Among those friends it was that Addison displayed the elegance of his colloquial accomplishments, which may easily be supposed such as Pope represents them. The remark of Mandeville, who, when he had paffed an evening in his company, declared that he was a parson in a tye-wig, can detract little from his character ; he was always reserved to

Strangers,

i ftrangers, and was not incited to uncommon freedom by a character like that of Mandeville.

From any minute knowledge of his familiar manners, the intervention of fixty years has now debarred us. Steele once promised Congreve and the publick a complete description of his character ; but the promises of authors are like the vows of lovers. Steele thought no more on his design, or thought on it with anxiety that at last disgusted him, and left his friend in the hands of Tickell.

One Night lineament of his character Swift has preserved. It was his practice, when he found any man invincibly wrong, to flatter his opinions by acquiescence, and sink him yet deeper in absurdity. This artifice of mischief was admired by Stella; and Swift seems to approve her admiration. - His works will supply some information. It ap. pears, from his various pictures of the world, that, with all his bashfulness, he had conversed with many distinct classes of men, had surveyed their ways with very diligent observation, and marked with great acuteness the effects of different modes of life. He was a man in whose presence nothing reprehensible was out of danger; quick in difcerning whatever was wrong or ridiculous, and not unwilling to expose it. “ There are,” says Steele,“ in his writings many « oblique strokes upon some of the wittiest men of " the age.” His delight was more to excite merriment than detestation; and he detects follies rather than crimes. :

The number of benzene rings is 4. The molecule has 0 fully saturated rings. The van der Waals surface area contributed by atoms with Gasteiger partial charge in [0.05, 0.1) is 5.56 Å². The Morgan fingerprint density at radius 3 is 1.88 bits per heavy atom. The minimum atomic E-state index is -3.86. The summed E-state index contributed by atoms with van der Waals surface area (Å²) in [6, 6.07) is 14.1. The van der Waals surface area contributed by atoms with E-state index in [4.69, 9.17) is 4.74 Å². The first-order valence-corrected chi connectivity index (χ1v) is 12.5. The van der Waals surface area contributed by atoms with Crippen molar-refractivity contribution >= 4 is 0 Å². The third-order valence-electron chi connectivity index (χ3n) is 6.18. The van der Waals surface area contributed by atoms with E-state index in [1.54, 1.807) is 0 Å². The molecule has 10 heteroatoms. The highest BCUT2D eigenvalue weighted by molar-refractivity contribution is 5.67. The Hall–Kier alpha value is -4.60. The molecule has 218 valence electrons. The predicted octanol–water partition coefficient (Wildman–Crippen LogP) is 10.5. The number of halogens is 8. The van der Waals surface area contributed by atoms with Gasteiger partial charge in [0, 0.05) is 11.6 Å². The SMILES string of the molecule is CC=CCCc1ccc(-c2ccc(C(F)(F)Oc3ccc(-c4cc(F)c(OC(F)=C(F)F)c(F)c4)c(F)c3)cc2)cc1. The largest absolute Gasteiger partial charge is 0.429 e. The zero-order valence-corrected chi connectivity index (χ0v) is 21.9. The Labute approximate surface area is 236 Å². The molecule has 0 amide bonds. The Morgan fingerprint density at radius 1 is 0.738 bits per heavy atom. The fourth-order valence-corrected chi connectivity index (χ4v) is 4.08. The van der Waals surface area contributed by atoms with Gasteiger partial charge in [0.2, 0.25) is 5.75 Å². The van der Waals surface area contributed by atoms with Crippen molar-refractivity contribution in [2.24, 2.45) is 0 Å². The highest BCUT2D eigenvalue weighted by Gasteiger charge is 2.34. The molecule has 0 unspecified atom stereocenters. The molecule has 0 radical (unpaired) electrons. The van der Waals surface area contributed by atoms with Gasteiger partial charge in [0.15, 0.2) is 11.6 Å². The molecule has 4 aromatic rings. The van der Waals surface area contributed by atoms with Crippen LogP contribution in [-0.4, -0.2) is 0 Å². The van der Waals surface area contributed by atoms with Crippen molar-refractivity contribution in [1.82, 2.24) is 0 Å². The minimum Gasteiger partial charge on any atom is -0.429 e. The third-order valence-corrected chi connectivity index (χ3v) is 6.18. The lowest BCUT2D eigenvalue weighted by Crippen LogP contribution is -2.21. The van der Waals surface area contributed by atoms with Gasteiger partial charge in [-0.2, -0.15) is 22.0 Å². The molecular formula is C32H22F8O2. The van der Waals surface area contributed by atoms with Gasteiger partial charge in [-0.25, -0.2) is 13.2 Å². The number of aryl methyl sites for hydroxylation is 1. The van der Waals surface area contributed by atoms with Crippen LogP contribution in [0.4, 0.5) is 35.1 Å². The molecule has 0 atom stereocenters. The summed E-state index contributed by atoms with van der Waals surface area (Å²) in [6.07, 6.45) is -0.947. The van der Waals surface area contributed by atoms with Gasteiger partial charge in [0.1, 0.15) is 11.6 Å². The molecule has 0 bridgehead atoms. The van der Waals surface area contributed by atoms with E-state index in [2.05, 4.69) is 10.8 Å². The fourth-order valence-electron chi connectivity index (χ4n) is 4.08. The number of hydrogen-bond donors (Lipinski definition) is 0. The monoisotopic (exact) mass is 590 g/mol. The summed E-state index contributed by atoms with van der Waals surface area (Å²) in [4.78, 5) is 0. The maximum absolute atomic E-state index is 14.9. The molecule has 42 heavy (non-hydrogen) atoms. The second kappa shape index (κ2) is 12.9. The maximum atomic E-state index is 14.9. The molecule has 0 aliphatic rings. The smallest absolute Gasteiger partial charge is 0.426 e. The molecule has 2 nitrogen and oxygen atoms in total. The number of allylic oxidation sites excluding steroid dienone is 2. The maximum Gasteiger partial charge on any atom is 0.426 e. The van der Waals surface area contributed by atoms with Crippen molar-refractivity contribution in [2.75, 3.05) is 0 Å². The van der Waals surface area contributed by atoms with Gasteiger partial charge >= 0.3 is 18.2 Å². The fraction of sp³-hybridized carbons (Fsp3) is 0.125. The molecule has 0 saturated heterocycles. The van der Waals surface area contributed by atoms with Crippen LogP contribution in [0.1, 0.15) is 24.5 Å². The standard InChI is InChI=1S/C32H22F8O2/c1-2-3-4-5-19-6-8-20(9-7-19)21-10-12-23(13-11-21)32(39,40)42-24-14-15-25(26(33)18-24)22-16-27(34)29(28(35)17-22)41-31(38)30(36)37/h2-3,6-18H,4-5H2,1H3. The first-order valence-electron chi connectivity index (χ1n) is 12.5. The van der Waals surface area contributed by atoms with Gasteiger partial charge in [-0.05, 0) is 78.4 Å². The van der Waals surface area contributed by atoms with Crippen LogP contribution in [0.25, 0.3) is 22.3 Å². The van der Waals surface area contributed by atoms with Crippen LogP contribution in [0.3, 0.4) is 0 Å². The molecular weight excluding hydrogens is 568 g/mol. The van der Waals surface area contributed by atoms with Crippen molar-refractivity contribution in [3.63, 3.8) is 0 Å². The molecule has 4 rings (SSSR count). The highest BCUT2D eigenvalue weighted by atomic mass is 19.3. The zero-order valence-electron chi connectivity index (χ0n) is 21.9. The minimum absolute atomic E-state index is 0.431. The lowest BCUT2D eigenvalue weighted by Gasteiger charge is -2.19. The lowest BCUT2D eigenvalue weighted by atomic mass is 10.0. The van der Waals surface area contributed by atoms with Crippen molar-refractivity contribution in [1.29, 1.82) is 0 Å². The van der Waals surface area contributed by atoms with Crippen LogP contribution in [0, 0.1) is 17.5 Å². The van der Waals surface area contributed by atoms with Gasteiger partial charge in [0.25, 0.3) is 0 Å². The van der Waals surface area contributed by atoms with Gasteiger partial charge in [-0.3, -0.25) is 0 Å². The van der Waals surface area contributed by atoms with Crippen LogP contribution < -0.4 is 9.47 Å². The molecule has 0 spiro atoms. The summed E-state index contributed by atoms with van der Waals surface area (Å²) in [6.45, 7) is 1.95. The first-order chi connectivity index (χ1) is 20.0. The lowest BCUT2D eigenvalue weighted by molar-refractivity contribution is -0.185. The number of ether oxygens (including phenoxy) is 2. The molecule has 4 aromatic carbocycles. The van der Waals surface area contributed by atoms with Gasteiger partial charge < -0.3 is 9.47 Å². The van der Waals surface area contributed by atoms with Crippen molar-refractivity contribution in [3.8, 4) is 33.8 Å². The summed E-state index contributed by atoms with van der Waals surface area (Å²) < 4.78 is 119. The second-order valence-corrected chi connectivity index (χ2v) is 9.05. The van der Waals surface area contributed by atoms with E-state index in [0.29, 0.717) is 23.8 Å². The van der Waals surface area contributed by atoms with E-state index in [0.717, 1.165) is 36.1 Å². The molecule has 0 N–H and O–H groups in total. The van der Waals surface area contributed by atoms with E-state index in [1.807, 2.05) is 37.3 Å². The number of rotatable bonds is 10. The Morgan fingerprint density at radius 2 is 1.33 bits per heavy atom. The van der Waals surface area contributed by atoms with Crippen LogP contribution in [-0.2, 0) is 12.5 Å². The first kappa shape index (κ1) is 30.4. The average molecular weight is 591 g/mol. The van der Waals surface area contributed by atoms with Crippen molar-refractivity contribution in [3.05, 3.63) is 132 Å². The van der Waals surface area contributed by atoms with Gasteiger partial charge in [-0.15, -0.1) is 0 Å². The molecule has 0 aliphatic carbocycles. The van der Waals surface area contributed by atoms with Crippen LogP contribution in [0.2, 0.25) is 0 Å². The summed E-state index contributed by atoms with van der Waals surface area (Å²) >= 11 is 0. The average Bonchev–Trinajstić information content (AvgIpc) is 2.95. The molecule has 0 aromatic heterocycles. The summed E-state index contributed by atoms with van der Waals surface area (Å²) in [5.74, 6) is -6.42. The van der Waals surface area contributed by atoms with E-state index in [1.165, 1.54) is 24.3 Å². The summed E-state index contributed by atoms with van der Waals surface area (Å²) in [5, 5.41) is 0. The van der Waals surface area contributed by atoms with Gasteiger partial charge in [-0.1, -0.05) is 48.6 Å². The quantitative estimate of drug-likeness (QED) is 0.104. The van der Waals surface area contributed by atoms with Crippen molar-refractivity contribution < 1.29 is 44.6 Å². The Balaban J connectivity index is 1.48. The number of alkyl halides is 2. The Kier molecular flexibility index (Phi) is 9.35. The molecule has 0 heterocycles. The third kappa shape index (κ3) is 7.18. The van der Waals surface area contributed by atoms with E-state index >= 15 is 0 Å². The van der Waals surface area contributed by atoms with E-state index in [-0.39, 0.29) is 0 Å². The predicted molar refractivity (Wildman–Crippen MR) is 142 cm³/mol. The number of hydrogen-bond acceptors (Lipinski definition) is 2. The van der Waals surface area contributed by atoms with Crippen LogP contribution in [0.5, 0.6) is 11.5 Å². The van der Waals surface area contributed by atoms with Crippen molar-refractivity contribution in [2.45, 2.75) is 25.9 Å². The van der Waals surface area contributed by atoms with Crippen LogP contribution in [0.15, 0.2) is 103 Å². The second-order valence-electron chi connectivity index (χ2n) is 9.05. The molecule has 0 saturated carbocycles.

If any judgement be made, from his books, of his moral character, nothing will be found but purity and excellence. Knowledge of mankind, indeed,

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less extensive than that of Addison, will shew, that to write, and to live, are very different. Many who praise virtue, do no more than praise it. Yet it is reasonable to believe that Addison's professions and practice were at no great variance, since amidst that ftorm of faction in which most of his life was passed, though his station made him confpicuous, and his activity made him formidable, the character given him by his friends was never contradicted by his enemies : of those, with whom interest or opinion united him, he had not only the esteem, but the kindness; and of others, whom the violence of opposition drove against him, though he might lose the love, he retained the reverence.

It is justly observed by Tickell, that he employed wit on the side of virtue and religion. He not only made the proper use of wit himself, but taught it to others; and from his time it has been generally fubfervient to the cause of reason and of truth. He has diffipated the prejudice that had long connected gaiety with vice, and easiness of manners with laxity of principles. He has restored virtue to its dignity, and taught innocence not to be ashamed. This is an elevation of literary character, “ above all Greek, “ above all Roman fame." No greater felicity can genius attain, than that of having purified intellectual pleasure, separated mirth from indecency, and wit from licentiousness; of having taught a succession of writers to bring elegance and gaiety to the aid of goodness; and, if I may use expressions yet more awful, of having “ turned many to righteousness."

Addison, in his life, and for some time after: wards, was confidered by a greater part of readers